As expected, October didn’t turn out to be a month to remember in MMA. Save for a handful of particularly entertaining contests, the rest of the month was marred by the lack of available talent and the cancellation of an entire fight card in the Philippines.
What we did get, however, was the end of an era for “Hendo,” the continued rise of the “Platinum” one, an important win for “Hands of Stone” and the perseverance of “The Count.”
Here are the top five mixed martial arts fights that took place in the month of October.
5. Jimi Manuwa vs. Ovince Saint Preux
A back-and-forth opening round that proved how stiff the competition is just outside the elite four fighters at 205 pounds, Jimi Manuwa and Ovince Saint Preux fought hard to prove they deserved another opportunity at joining the standout fighters in the division.
Saint Preux, a well-rounded, powerful fighter, got the better of Manuwa in the opening round as he secured dominant positions and landed taxing strikes in the clinch. With the way the fight appeared to be going, Saint Preux seemed to be the betting favorite. Manuwa would have needed to pull off something big to prove he had a chance.
And so he did. After eating a handful of kicks from OSP, Manuwa showed he had no interest in competing in a close-range grappling match with his larger foe. He fought back with a pair of damaging kicks of his own before unleashing a haymaker of a right hand, followed up by a left hook that leaves OSP in a heap of unconsciousness.
4. Gegard Mousasi vs. Vitor Belfort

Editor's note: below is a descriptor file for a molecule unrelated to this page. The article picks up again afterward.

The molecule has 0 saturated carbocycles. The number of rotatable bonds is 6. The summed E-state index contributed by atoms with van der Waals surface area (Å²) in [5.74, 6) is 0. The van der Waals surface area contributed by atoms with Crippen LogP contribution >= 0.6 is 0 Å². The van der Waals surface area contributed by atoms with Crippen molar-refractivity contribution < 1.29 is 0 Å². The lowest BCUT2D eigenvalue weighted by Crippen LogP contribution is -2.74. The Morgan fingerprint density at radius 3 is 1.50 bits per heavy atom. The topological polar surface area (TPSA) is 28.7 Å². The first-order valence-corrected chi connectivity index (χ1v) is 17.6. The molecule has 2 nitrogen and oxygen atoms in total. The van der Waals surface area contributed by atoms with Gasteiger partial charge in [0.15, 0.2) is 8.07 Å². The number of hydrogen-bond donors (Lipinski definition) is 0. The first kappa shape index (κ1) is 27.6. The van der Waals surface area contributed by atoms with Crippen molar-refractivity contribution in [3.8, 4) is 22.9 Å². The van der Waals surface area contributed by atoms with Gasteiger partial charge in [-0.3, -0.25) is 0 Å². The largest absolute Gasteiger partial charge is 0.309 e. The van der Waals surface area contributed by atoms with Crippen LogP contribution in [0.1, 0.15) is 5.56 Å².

Receiving his latest opportunity to shine against a noteworthy top contender in the UFC, Gegard Mousasi made sure he wouldn’t let this opportunity slip out of his grasps as he’d already done twice before against Ronaldo Souza and Lyoto Machida. Mousasi knew he was taken on a version of Vitor Belfort a fraction as dangerous as the one that frequented the cage in 2013, stalking the Brazilian around the cage as he wisely picked his shots.
Belfort, though aged and shopworn after two decades inside the cage, still remains a dangerous fighter inside the Octagon. Not quite as dangerous, but a surefire threat to anybody who opts to enter the cage with him. He showed flurries and semblances of yesteryear, but inevitably gave way to Father Time and his undefeated record.
3. John Lineker vs. John Dodson
As we neared a contest between John Lineker and John Dodson, many of us had the same question we always do when the Brazilian bantamweight is scheduled for action: Would his opponent really consider getting into a slugfest with “Hands of Stone”?
Foolish enough to consider their odds in a firefight, mixed martial artists like Michael McDonald and Francisco Rivera proved, for the nth time in however many years, that waging this sort of war against the 5-foot-2 slugger was not the way to go.
Backed by some of the craftiest minds in the industry, Dodson didn’t take this route — opting to stay on his bike and try to defeat Lineker with the sort of movement that is inherently designed to give such a stationary fighter fits. Dodson darted in and out of range, though never quite effective enough to land the sort of damaging shots to sway enough of the judges in his favor.